Takeaways from DR Within a Digital Transformation Strategy

As every business is different, firms must have their own disaster recovery approach when conducting business continuity planning. The critical challenge for the company will be balancing the tools and methods available. Therefore, here are some considerations and takeaways for DR within the digital transformation strategy:

  1. Move to a DRaaS model with your managed Service provider (MSP) or third-party vendor. DRaaS gets you improved, quick, and verifiable recovery time objective (RTO) and recovery point objective (RPO) -- in minutes, seconds, or even near-zero seconds.
  2. Invest in multiple and customer delivery models to provide disaster recovery services for most computing platforms, including private, public, and hybrid cloud.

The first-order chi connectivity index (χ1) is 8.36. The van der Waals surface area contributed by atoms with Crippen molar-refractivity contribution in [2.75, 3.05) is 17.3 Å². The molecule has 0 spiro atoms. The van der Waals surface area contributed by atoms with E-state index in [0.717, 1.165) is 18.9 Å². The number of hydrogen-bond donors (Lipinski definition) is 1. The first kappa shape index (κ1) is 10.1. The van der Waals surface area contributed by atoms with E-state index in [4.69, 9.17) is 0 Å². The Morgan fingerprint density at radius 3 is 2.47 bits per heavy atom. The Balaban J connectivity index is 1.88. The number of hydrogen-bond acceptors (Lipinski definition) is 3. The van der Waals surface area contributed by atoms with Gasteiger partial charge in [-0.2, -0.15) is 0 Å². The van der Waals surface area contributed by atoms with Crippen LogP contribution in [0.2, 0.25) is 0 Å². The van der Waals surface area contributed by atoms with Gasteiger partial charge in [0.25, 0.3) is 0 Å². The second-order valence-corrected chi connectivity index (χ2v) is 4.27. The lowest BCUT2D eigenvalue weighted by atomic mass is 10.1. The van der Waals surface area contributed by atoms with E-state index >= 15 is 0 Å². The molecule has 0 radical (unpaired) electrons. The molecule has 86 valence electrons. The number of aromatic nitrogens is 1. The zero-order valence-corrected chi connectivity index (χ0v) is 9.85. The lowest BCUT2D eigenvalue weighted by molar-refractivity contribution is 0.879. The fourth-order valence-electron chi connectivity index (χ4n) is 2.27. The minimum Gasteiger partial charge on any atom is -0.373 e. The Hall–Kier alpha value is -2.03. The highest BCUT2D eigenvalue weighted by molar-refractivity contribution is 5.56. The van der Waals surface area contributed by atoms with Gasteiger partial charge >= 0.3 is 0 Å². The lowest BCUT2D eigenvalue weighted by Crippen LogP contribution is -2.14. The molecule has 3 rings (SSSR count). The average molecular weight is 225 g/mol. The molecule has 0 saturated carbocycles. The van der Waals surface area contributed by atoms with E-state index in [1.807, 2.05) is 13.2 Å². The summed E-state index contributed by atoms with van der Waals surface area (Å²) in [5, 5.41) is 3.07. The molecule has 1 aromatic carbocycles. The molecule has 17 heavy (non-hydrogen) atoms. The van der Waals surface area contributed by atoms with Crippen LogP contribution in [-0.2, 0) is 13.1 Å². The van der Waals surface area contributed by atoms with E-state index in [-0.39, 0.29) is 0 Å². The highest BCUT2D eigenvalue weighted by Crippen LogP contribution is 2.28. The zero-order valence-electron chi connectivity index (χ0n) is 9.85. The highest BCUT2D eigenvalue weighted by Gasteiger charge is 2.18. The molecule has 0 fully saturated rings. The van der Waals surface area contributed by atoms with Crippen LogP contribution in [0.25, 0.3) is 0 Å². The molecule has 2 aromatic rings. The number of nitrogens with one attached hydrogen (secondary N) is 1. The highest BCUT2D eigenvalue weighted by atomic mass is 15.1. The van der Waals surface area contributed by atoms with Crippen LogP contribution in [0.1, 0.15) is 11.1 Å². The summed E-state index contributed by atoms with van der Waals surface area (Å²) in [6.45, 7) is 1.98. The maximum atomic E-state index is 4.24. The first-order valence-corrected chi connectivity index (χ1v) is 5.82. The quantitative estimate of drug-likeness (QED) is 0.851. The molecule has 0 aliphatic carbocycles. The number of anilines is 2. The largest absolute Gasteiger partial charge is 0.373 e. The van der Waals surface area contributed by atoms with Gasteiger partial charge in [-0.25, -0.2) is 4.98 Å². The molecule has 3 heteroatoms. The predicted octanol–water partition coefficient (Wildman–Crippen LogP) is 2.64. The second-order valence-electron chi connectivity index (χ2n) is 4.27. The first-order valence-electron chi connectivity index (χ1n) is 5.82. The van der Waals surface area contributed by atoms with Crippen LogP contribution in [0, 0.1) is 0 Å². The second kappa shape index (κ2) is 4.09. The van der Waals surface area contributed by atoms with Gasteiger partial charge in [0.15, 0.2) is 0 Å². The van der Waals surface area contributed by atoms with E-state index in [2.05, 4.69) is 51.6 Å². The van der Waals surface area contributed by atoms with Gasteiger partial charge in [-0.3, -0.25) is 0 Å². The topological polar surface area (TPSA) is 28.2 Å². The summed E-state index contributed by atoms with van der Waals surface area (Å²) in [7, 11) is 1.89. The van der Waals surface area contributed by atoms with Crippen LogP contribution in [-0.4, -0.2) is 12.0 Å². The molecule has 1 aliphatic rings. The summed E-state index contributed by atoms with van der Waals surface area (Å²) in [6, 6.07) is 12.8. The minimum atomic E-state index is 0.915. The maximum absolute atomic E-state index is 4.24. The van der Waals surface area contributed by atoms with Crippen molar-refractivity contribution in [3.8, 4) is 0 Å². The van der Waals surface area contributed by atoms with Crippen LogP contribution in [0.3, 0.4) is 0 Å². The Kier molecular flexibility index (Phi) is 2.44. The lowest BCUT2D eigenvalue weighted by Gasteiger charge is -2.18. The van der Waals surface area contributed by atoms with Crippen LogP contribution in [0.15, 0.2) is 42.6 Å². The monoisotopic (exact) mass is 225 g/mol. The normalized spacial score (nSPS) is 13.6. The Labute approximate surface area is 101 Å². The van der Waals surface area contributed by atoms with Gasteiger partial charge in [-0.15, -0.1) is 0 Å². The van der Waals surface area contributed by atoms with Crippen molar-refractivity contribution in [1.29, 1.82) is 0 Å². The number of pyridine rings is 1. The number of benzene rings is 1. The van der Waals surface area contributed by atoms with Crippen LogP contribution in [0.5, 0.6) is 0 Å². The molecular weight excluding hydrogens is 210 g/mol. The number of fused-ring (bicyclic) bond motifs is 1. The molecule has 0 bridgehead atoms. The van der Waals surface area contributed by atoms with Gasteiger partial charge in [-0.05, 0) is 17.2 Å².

3. Use intelligent automation services and solutions that lower disaster recovery costs by reducing the number of IT workers required for cloud disaster recovery and the requirement for an in-house disaster recovery environment.

We all are aware that disaster strikes without warning, and we don't have time to prepare; therefore, it's always preferable to plan beforehand. Knowing which disaster recovery options are best will save you time and money. It will, in the end, save your company. Consider the costs of downtime in addition to the cost reductions that come with using DRaaS instead of owning your DR system. Using advanced emerging technologies to automate processes and create new predictive analytics methods for process mining can be a boon to nearly every enterprise. Businesses may want to consider investing in DRaaS and intelligent automation for their digital transformation strategy.

Our Current Issue: Q1 2022